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Read our primer articles on High Mileage Oil, Synthetic Oil and Kinematic Viscosity

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Buckhunter, We have numerous plants across the US and Canada, and the type of filters run the whole length of filter manufacturers. I am task with trying to get the plants into standardizing this, among other things, but I will give you the information that we as a reliability group have researched. The first thing is that typically the bypass valve is located in the filter head and not the filter itself. Second from all of the research we have done comparing different brands, cost application and such we have recommended to all of our manufacturing facilities to convert to Donaldson filters. Donaldson makes a wide range of high quality filters for numerous applications. We have also found that they are very cost attractive. Information is easily obtained with respect to Beta ratings, media, and testing results. This can not be said for some of the other filter manufacturers. I am not saying that other filter manufacturers do not make good filters, it is just sometimes it is hard to get the information needed to make sound decisions. I am really vendor neutral and don't care what brand is used as long as it meets the specifications required by our group, but you wanted to know what we use. This is just a suggestion. Check out Donaldson filters on line. But enough jay-walking on that, in regard to bypass filtration, all rolling stock equipment typically has a bypass in the filter head, this helps to prevent lubrication starvation at start-up. The oil is cold and has a lot higher viscosity that at the normal operating temp. When in bypass the oil can reach the upper end of the engine and as the temp comes up the pressure drop across the filter decreases, closing the bypass. I hope this has helped in some way. Please don't be duped by salesmen that tout the presence of a bypass valve incorperated into their filter as an added value, it really isin't
Doug,
Thank you for the response. I understand that virtually all current model of engines incorporate a bypass valve in their in line filter designs to prevent oil starvation in the case the filter is plugged.
I am looking for a side stream system which will continually filter a small portion of the excess oil pressure provided by the pump to a greater cleanliness than the service filter does. I realize there are many manufacturers of the systems and was wanting some independant opinions.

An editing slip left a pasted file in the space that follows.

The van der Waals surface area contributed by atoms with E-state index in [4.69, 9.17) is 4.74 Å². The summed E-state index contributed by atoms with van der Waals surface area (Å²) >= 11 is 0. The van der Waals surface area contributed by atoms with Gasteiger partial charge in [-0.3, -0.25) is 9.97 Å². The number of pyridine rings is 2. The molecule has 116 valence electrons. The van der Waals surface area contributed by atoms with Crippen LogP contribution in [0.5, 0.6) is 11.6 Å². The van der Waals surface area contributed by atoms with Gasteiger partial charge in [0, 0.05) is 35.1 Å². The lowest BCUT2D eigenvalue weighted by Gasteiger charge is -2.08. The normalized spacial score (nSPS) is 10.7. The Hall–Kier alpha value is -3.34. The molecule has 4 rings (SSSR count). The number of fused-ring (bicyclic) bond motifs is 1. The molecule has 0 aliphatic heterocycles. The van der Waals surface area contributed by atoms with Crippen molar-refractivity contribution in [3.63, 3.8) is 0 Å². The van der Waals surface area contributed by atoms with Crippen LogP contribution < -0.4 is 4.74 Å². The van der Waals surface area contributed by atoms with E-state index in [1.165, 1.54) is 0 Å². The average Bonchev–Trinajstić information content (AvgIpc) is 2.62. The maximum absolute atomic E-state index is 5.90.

I have been using a Kleenoil by pass filter on my cummins engine for 4 years. It is a depth filter, which only a small protion of oil is sent through the housing, without impacting the full flow system. I change the filter every 10,000 miles and change the oil every 20,000 miles, 3 time the engine manufactures recommended interval. The oil samples suggest I can run further, but I do not. The housings and filters are imported from England and work well for both engines and hydraulic systems. I can send a weblink, or a contact name, if you require
Recently, I removed a Gulf Coast bypass filter and replaced it with a Kleenoil bypass filter. The Kleenoil filter is about 1/4 the size and cleaned the oil from an ISO code of 25/22 to 14/10. The particles in the 5 micron range went from 261954 to 93. The Kleenoil filter, because it is so m uch smaller takes almost no makeup oil and I can change the filter without spilling a drop.
quote:
Originally posted by oldcoot:
Recently, I removed a Gulf Coast bypass filter and replaced it with a Kleenoil bypass filter. The Kleenoil filter is about 1/4 the size and cleaned the oil from an ISO code of 25/22 to 14/10. The particles in the 5 micron range went from 261954 to 93. The Kleenoil filter, because it is so m uch smaller takes almost no makeup oil and I can change the filter without spilling a drop.


Oldcoot

How much time it took and what was the quantity of the Oil ?

As far as i know it is a very slow process and is useful for small quantity of the oil only.

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